The Governors And Police Security

By Editorial Board   |   13 September 2015   |   3:12 am  
Nigerian Police.

Nigerian Police.

It is certainly incongruous and unacceptable for a Nigeria ravaged by crime to allow the deployment of police personnel in large numbers to guard political office  holders at  the expense of their core professional duties. This long-existing incongruity has appropriately compelled the Inspector General of Police, Solomon Arase to reduce the number of police personnel attached to state governors from 150 to 62.

But since the number of policemen at the nation’s disposal is grossly inadequate for the citizens, even this number that the IG has recommended for governors is too high. To avoid over-stretching the limited capacity of the police, only 15 policemen, a quarter of the number recommended by the IG, should be attached to a governor.

Currently, the nation has 370,000 police personnel to a population of 170 million.  This is a sad development in the light of the United Nations’ recommendation of 222 policemen to 100,000 citizens or one police personnel to 400 citizens.

It is indeed a surprise that the nation’s insecurity has not deteriorated beyond its current scary level  since security operatives are so distracted from doing their core duties. Apart  from the police personnel who are attached to governors, thousands of  members of  other security agencies  like the Department  of State Services (DSS) are attached to the same governors  and other political office holders.  Besides, the wives and  aides of these political office holders, lawmakers, ministers and even local government chairmen  have police personnel attached to them.  Even former political office holders retain their police orderlies.  Worse still, there are police officers attached to government’s agencies and their officials as well as some private individuals. It is only in the rare instances  of  such people’s lives  being threatened  that they should  be given police protection for a period.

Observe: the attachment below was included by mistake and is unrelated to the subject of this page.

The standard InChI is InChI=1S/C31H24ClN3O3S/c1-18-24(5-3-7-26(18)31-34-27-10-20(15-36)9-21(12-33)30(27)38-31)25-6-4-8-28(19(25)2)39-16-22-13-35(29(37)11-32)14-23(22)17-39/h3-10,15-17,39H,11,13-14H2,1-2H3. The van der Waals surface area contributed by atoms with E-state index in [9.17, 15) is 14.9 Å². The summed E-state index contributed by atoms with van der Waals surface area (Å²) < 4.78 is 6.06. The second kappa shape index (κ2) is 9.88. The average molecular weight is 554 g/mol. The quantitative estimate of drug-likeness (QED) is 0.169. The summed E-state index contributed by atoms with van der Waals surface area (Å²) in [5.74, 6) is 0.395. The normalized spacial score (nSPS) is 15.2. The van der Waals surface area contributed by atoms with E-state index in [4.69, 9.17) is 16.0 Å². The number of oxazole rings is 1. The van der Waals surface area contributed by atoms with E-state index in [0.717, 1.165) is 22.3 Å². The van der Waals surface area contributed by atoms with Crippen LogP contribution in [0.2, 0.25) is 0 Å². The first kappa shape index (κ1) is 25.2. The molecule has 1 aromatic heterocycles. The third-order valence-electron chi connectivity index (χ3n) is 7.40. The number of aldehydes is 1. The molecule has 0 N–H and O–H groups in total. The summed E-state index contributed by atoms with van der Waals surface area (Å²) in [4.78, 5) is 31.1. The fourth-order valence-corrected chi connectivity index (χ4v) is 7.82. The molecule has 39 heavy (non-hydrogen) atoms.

The entire scheme reeks of corruption. These postings are usually done  by senior  police officers in a bid to gain pecuniary benefits and  policemen often jostle, even bribe,  in order to be  posted in this regard. Some of  these police officers and men deployed  outside  their core duties  are also known to bribe their ways into remaining in those postings for unduly long years. Sadly, some of these officers find it impossible to adjust to their normal responsibilities after they are  redeployed from  those non-core  assignments and this phenomenon of deployment for non-core duties corrupts the system and destroys  professionalism.

It is one practice that must be checked if the nation’s police are to be effective in protecting lives and property.  The way governors and other political office holders are known to appropriate the wealth of the nation is how  they also appropriate the nation’s security men as personal guards.